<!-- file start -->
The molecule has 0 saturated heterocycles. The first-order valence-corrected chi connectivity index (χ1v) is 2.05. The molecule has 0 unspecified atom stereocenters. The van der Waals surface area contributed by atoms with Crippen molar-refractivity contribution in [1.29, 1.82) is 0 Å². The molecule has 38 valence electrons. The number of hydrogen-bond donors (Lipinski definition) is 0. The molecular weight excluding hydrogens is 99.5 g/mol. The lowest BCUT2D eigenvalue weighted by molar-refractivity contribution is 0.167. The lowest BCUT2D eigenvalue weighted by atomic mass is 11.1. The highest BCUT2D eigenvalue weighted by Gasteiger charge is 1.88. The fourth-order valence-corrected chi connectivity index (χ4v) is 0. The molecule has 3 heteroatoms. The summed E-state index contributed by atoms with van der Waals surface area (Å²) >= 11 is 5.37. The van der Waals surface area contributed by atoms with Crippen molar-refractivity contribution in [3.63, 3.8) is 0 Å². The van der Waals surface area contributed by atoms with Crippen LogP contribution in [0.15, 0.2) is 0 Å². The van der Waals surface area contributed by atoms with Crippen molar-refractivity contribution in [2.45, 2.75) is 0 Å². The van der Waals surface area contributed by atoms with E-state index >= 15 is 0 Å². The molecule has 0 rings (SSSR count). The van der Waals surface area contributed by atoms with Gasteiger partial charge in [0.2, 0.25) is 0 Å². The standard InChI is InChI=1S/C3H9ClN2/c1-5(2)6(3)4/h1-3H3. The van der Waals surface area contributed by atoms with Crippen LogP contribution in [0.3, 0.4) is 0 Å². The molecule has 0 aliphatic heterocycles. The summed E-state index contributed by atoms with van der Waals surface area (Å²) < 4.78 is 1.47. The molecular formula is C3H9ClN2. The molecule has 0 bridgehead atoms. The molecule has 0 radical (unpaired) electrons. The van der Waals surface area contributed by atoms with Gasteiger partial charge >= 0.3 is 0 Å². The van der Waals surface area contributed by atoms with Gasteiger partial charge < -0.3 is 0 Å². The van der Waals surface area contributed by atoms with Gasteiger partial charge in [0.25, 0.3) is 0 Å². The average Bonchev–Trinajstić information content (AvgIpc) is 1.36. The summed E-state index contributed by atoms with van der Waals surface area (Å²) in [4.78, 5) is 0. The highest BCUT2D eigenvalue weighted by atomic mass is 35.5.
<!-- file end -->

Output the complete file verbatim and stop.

The molecule has 0 saturated heterocycles. The first-order valence-corrected chi connectivity index (χ1v) is 2.05. The molecule has 0 unspecified atom stereocenters. The van der Waals surface area contributed by atoms with Crippen molar-refractivity contribution in [1.29, 1.82) is 0 Å². The molecule has 38 valence electrons. The number of hydrogen-bond donors (Lipinski definition) is 0. The molecular weight excluding hydrogens is 99.5 g/mol. The lowest BCUT2D eigenvalue weighted by molar-refractivity contribution is 0.167. The lowest BCUT2D eigenvalue weighted by atomic mass is 11.1. The highest BCUT2D eigenvalue weighted by Gasteiger charge is 1.88. The fourth-order valence-corrected chi connectivity index (χ4v) is 0. The molecule has 3 heteroatoms. The summed E-state index contributed by atoms with van der Waals surface area (Å²) >= 11 is 5.37. The van der Waals surface area contributed by atoms with Crippen molar-refractivity contribution in [3.63, 3.8) is 0 Å². The van der Waals surface area contributed by atoms with Crippen LogP contribution in [0.15, 0.2) is 0 Å². The van der Waals surface area contributed by atoms with Crippen molar-refractivity contribution in [2.45, 2.75) is 0 Å². The van der Waals surface area contributed by atoms with E-state index >= 15 is 0 Å². The molecule has 0 rings (SSSR count). The van der Waals surface area contributed by atoms with Gasteiger partial charge in [0.2, 0.25) is 0 Å². The standard InChI is InChI=1S/C3H9ClN2/c1-5(2)6(3)4/h1-3H3. The van der Waals surface area contributed by atoms with Crippen LogP contribution in [0.3, 0.4) is 0 Å². The molecule has 0 aliphatic heterocycles. The summed E-state index contributed by atoms with van der Waals surface area (Å²) < 4.78 is 1.47. The molecular formula is C3H9ClN2. The molecule has 0 bridgehead atoms. The molecule has 0 radical (unpaired) electrons. The van der Waals surface area contributed by atoms with Gasteiger partial charge >= 0.3 is 0 Å². The van der Waals surface area contributed by atoms with Gasteiger partial charge < -0.3 is 0 Å². The van der Waals surface area contributed by atoms with Gasteiger partial charge in [0.25, 0.3) is 0 Å². The average Bonchev–Trinajstić information content (AvgIpc) is 1.36. The summed E-state index contributed by atoms with van der Waals surface area (Å²) in [4.78, 5) is 0. The highest BCUT2D eigenvalue weighted by atomic mass is 35.5.